Meg Schutte Apr 17, 2020

Cyber attacks. Data breaches. Phishing emails. None of these online security threats are going away. If anything, they’re only growing in sophistication and sheer numbers each day. Right now, cyber criminals are taking advantage of employees honoring COVID-19 work-at-home policies to hack into systems and obtain personal info and corporate data. For many small businesses, remote work is nothing new. Many employees work from home a few days a week or each month, even full time. That recent events have brought a justified and renewed focus to cyber security is no surprise, and businesses need to give remote workers the tools and technology they need to stay safe.

Because of COVID-19, small businesses and their employees have adopted new ways to work together over the internet. Beyond emails, chats and texts, the use of collaboration and conferencing video technologies has skyrocketed. All of this helps remote workers get business done, connect with clients and teams, and continue to enjoy coworker camaraderie. And while working from anywhere has many advantages — flexibility, autonomy, increased productivity — it also means data is everywhere.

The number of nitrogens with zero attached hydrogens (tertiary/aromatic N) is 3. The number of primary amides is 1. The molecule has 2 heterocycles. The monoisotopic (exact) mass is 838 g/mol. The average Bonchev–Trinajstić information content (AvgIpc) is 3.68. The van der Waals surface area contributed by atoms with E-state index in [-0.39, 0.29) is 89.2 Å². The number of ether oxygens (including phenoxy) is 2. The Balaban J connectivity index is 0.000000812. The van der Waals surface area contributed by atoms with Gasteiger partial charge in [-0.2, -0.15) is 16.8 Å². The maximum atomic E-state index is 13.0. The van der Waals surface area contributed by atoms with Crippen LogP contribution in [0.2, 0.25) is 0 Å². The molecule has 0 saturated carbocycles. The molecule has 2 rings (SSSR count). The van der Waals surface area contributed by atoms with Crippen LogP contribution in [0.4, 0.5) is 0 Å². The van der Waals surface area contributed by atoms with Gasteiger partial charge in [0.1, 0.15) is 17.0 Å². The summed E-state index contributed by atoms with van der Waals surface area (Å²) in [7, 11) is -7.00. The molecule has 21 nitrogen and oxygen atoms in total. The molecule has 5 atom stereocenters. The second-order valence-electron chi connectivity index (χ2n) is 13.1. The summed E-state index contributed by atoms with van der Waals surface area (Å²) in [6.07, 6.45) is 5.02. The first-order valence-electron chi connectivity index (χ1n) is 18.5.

If you don’t already have a cybersecurity plan in place, now’s the time. And if you do, a fresh review can’t hurt. Whether you work for yourself, have a staff of 5O or 5OO, here are some helpful guidelines that you can incorporate to provide your employees with the safest remote working environment possible.

1. Start with a Plan

Your #1 goal is to provide remote staff with the same level of security as your corporate network. In the office, employees call IT if they have a problem. If their computer gets infected by a virus, IT gets rid of it. If their system gets hacked, IT shuts it down. Working remotely is a different story. Having established online security policies and procedures to ensure safety across the board is critical to protecting your business against costly shutdowns, malicious malware and other system vulnerabilities.

2. Protect Your Business Data: Set Up a VPN